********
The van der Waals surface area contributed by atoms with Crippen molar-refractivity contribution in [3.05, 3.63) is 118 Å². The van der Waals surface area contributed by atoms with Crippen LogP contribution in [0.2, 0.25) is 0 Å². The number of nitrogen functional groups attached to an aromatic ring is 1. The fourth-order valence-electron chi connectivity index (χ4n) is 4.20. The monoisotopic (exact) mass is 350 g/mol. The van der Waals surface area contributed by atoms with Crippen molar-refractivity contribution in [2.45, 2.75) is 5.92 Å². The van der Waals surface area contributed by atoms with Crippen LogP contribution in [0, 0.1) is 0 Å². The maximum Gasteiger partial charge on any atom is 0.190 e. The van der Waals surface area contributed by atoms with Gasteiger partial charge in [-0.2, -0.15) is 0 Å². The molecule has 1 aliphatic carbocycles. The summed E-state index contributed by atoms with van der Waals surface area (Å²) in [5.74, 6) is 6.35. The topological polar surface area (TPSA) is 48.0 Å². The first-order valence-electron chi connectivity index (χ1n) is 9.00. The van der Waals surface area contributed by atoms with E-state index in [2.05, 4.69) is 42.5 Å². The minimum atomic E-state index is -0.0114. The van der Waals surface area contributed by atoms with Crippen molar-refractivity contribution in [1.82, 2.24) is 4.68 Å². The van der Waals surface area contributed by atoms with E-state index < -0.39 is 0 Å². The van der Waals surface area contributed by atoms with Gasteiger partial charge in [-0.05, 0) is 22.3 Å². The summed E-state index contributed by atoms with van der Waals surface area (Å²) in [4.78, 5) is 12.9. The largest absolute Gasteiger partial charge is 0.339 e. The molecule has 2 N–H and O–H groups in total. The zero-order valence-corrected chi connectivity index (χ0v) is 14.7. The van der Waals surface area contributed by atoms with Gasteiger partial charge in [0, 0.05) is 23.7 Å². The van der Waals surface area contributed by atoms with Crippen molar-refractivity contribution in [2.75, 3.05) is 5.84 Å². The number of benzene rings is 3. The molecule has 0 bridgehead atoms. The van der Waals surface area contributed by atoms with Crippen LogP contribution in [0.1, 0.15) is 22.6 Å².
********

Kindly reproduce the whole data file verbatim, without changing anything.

The van der Waals surface area contributed by atoms with Crippen molar-refractivity contribution in [3.05, 3.63) is 118 Å². The van der Waals surface area contributed by atoms with Crippen LogP contribution in [0.2, 0.25) is 0 Å². The number of nitrogen functional groups attached to an aromatic ring is 1. The fourth-order valence-electron chi connectivity index (χ4n) is 4.20. The monoisotopic (exact) mass is 350 g/mol. The van der Waals surface area contributed by atoms with Crippen molar-refractivity contribution in [2.45, 2.75) is 5.92 Å². The van der Waals surface area contributed by atoms with Crippen LogP contribution in [0, 0.1) is 0 Å². The maximum Gasteiger partial charge on any atom is 0.190 e. The van der Waals surface area contributed by atoms with Gasteiger partial charge in [-0.2, -0.15) is 0 Å². The molecule has 1 aliphatic carbocycles. The summed E-state index contributed by atoms with van der Waals surface area (Å²) in [5.74, 6) is 6.35. The topological polar surface area (TPSA) is 48.0 Å². The first-order valence-electron chi connectivity index (χ1n) is 9.00. The van der Waals surface area contributed by atoms with E-state index in [2.05, 4.69) is 42.5 Å². The minimum atomic E-state index is -0.0114. The van der Waals surface area contributed by atoms with Crippen molar-refractivity contribution in [1.82, 2.24) is 4.68 Å². The van der Waals surface area contributed by atoms with E-state index < -0.39 is 0 Å². The van der Waals surface area contributed by atoms with Gasteiger partial charge in [-0.05, 0) is 22.3 Å². The summed E-state index contributed by atoms with van der Waals surface area (Å²) in [4.78, 5) is 12.9. The largest absolute Gasteiger partial charge is 0.339 e. The molecule has 2 N–H and O–H groups in total. The zero-order valence-corrected chi connectivity index (χ0v) is 14.7. The van der Waals surface area contributed by atoms with Gasteiger partial charge in [0, 0.05) is 23.7 Å². The van der Waals surface area contributed by atoms with Crippen molar-refractivity contribution in [2.75, 3.05) is 5.84 Å². The number of benzene rings is 3. The molecule has 0 bridgehead atoms. The van der Waals surface area contributed by atoms with Crippen LogP contribution in [0.1, 0.15) is 22.6 Å².